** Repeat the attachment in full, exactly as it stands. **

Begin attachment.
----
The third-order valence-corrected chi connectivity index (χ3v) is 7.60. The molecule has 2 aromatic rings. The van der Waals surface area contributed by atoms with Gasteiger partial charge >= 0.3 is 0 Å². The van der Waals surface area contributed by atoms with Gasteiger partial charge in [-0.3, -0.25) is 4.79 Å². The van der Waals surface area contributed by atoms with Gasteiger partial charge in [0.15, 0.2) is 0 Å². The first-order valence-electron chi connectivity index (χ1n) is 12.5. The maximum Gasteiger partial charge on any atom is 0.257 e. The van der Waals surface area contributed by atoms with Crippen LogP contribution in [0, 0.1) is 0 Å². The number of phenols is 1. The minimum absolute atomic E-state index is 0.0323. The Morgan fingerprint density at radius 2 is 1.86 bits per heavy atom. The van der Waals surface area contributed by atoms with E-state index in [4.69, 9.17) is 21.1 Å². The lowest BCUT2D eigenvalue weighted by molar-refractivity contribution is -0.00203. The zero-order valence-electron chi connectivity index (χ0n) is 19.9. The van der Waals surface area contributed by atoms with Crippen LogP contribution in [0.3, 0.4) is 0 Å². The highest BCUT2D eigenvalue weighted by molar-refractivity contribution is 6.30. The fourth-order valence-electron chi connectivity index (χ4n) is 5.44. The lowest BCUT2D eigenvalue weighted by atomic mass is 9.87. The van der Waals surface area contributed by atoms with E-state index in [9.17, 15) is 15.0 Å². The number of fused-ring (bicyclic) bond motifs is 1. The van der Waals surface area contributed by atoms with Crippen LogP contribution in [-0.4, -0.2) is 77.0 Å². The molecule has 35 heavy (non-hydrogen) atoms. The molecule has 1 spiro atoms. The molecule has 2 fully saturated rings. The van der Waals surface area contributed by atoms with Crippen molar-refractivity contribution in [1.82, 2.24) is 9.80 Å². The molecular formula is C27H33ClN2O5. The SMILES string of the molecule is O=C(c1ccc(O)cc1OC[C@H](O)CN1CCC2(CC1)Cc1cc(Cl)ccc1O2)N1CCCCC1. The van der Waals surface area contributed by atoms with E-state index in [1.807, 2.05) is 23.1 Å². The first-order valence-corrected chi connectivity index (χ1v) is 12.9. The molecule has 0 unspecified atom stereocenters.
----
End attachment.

The third-order valence-corrected chi connectivity index (χ3v) is 7.60. The molecule has 2 aromatic rings. The van der Waals surface area contributed by atoms with Gasteiger partial charge >= 0.3 is 0 Å². The van der Waals surface area contributed by atoms with Gasteiger partial charge in [-0.3, -0.25) is 4.79 Å². The van der Waals surface area contributed by atoms with Gasteiger partial charge in [0.15, 0.2) is 0 Å². The first-order valence-electron chi connectivity index (χ1n) is 12.5. The maximum Gasteiger partial charge on any atom is 0.257 e. The van der Waals surface area contributed by atoms with Crippen LogP contribution in [0, 0.1) is 0 Å². The number of phenols is 1. The minimum absolute atomic E-state index is 0.0323. The Morgan fingerprint density at radius 2 is 1.86 bits per heavy atom. The van der Waals surface area contributed by atoms with E-state index in [4.69, 9.17) is 21.1 Å². The lowest BCUT2D eigenvalue weighted by molar-refractivity contribution is -0.00203. The zero-order valence-electron chi connectivity index (χ0n) is 19.9. The van der Waals surface area contributed by atoms with Crippen LogP contribution in [0.3, 0.4) is 0 Å². The highest BCUT2D eigenvalue weighted by molar-refractivity contribution is 6.30. The fourth-order valence-electron chi connectivity index (χ4n) is 5.44. The lowest BCUT2D eigenvalue weighted by atomic mass is 9.87. The van der Waals surface area contributed by atoms with E-state index in [9.17, 15) is 15.0 Å². The number of fused-ring (bicyclic) bond motifs is 1. The van der Waals surface area contributed by atoms with Crippen LogP contribution in [-0.4, -0.2) is 77.0 Å². The molecule has 35 heavy (non-hydrogen) atoms. The molecule has 1 spiro atoms. The molecule has 2 fully saturated rings. The van der Waals surface area contributed by atoms with Crippen molar-refractivity contribution in [1.82, 2.24) is 9.80 Å². The molecular formula is C27H33ClN2O5. The SMILES string of the molecule is O=C(c1ccc(O)cc1OC[C@H](O)CN1CCC2(CC1)Cc1cc(Cl)ccc1O2)N1CCCCC1. The van der Waals surface area contributed by atoms with E-state index in [1.807, 2.05) is 23.1 Å². The first-order valence-corrected chi connectivity index (χ1v) is 12.9. The molecule has 0 unspecified atom stereocenters.